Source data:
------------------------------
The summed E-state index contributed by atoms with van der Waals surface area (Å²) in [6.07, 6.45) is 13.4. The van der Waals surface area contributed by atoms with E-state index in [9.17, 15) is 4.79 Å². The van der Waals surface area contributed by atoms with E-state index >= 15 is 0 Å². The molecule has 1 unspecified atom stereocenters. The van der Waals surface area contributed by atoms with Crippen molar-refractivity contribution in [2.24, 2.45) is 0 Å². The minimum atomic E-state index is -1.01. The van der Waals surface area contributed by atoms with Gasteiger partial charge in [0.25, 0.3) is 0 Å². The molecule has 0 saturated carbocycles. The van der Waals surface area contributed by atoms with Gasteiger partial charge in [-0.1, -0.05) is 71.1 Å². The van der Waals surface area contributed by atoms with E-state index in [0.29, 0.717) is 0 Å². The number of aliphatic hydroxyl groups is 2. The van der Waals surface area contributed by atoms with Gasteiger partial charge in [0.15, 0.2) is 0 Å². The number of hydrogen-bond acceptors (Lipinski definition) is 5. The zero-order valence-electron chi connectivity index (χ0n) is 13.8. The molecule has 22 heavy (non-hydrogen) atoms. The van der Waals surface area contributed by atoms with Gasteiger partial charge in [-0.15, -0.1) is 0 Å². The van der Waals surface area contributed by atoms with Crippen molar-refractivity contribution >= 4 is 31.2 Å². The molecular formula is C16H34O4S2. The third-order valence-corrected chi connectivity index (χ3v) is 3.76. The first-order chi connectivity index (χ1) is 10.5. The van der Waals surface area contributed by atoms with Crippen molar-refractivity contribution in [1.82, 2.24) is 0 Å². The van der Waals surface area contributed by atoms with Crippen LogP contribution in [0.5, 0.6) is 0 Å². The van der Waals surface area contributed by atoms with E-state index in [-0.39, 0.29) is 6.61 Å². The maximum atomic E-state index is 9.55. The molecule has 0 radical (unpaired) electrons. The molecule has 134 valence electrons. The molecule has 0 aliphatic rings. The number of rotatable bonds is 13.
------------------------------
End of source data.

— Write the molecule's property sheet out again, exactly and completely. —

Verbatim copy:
The summed E-state index contributed by atoms with van der Waals surface area (Å²) in [6.07, 6.45) is 13.4. The van der Waals surface area contributed by atoms with E-state index in [9.17, 15) is 4.79 Å². The van der Waals surface area contributed by atoms with E-state index >= 15 is 0 Å². The molecule has 1 unspecified atom stereocenters. The van der Waals surface area contributed by atoms with Crippen molar-refractivity contribution in [2.24, 2.45) is 0 Å². The minimum atomic E-state index is -1.01. The van der Waals surface area contributed by atoms with Gasteiger partial charge in [0.25, 0.3) is 0 Å². The molecule has 0 saturated carbocycles. The van der Waals surface area contributed by atoms with Gasteiger partial charge in [-0.1, -0.05) is 71.1 Å². The van der Waals surface area contributed by atoms with E-state index in [0.29, 0.717) is 0 Å². The number of aliphatic hydroxyl groups is 2. The van der Waals surface area contributed by atoms with Gasteiger partial charge in [0.15, 0.2) is 0 Å². The number of hydrogen-bond acceptors (Lipinski definition) is 5. The zero-order valence-electron chi connectivity index (χ0n) is 13.8. The molecule has 22 heavy (non-hydrogen) atoms. The van der Waals surface area contributed by atoms with Gasteiger partial charge in [-0.15, -0.1) is 0 Å². The van der Waals surface area contributed by atoms with Crippen molar-refractivity contribution >= 4 is 31.2 Å². The molecular formula is C16H34O4S2. The third-order valence-corrected chi connectivity index (χ3v) is 3.76. The first-order chi connectivity index (χ1) is 10.5. The van der Waals surface area contributed by atoms with Crippen molar-refractivity contribution in [1.82, 2.24) is 0 Å². The van der Waals surface area contributed by atoms with Crippen LogP contribution in [0.5, 0.6) is 0 Å². The van der Waals surface area contributed by atoms with E-state index in [-0.39, 0.29) is 6.61 Å². The maximum atomic E-state index is 9.55. The molecule has 0 radical (unpaired) electrons. The molecule has 134 valence electrons. The molecule has 0 aliphatic rings. The number of rotatable bonds is 13.